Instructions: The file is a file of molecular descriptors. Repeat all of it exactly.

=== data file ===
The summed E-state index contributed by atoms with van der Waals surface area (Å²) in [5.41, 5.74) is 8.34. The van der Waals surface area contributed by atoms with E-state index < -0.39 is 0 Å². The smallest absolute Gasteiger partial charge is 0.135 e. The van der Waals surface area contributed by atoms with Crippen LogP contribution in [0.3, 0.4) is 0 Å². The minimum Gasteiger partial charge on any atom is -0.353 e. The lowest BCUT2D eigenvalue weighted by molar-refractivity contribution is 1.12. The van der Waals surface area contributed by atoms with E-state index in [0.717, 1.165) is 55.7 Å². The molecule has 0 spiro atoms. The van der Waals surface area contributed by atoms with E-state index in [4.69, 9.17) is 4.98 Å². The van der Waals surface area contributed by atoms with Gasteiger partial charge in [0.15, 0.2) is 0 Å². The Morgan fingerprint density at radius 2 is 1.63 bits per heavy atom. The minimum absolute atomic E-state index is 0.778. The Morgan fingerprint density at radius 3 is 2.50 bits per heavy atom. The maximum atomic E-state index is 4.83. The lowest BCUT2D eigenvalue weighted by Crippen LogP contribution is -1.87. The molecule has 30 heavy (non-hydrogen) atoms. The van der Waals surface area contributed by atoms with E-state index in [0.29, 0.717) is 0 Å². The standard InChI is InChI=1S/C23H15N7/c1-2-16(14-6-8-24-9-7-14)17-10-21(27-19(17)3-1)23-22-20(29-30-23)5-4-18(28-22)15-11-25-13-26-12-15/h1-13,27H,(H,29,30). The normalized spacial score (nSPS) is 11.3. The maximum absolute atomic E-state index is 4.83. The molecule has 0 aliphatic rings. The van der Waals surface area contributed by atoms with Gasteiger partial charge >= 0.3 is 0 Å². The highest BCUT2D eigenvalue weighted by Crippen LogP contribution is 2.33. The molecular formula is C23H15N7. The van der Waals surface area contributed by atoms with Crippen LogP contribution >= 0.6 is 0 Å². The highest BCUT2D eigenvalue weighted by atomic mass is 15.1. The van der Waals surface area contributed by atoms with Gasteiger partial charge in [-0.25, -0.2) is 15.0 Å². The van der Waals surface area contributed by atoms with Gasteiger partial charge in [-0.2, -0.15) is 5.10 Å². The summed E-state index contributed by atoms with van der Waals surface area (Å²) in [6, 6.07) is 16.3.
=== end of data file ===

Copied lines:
The summed E-state index contributed by atoms with van der Waals surface area (Å²) in [5.41, 5.74) is 8.34. The van der Waals surface area contributed by atoms with E-state index < -0.39 is 0 Å². The smallest absolute Gasteiger partial charge is 0.135 e. The van der Waals surface area contributed by atoms with Crippen LogP contribution in [0.3, 0.4) is 0 Å². The minimum Gasteiger partial charge on any atom is -0.353 e. The lowest BCUT2D eigenvalue weighted by molar-refractivity contribution is 1.12. The van der Waals surface area contributed by atoms with E-state index in [0.717, 1.165) is 55.7 Å². The molecule has 0 spiro atoms. The van der Waals surface area contributed by atoms with E-state index in [4.69, 9.17) is 4.98 Å². The van der Waals surface area contributed by atoms with Gasteiger partial charge in [0.15, 0.2) is 0 Å². The Morgan fingerprint density at radius 2 is 1.63 bits per heavy atom. The minimum absolute atomic E-state index is 0.778. The Morgan fingerprint density at radius 3 is 2.50 bits per heavy atom. The maximum atomic E-state index is 4.83. The lowest BCUT2D eigenvalue weighted by Crippen LogP contribution is -1.87. The molecule has 30 heavy (non-hydrogen) atoms. The van der Waals surface area contributed by atoms with E-state index in [0.29, 0.717) is 0 Å². The standard InChI is InChI=1S/C23H15N7/c1-2-16(14-6-8-24-9-7-14)17-10-21(27-19(17)3-1)23-22-20(29-30-23)5-4-18(28-22)15-11-25-13-26-12-15/h1-13,27H,(H,29,30). The normalized spacial score (nSPS) is 11.3. The maximum absolute atomic E-state index is 4.83. The molecule has 0 aliphatic rings. The van der Waals surface area contributed by atoms with Gasteiger partial charge >= 0.3 is 0 Å². The highest BCUT2D eigenvalue weighted by Crippen LogP contribution is 2.33. The molecular formula is C23H15N7. The van der Waals surface area contributed by atoms with Crippen LogP contribution >= 0.6 is 0 Å². The highest BCUT2D eigenvalue weighted by atomic mass is 15.1. The van der Waals surface area contributed by atoms with Gasteiger partial charge in [-0.25, -0.2) is 15.0 Å². The van der Waals surface area contributed by atoms with Gasteiger partial charge in [-0.2, -0.15) is 5.10 Å². The summed E-state index contributed by atoms with van der Waals surface area (Å²) in [6, 6.07) is 16.3.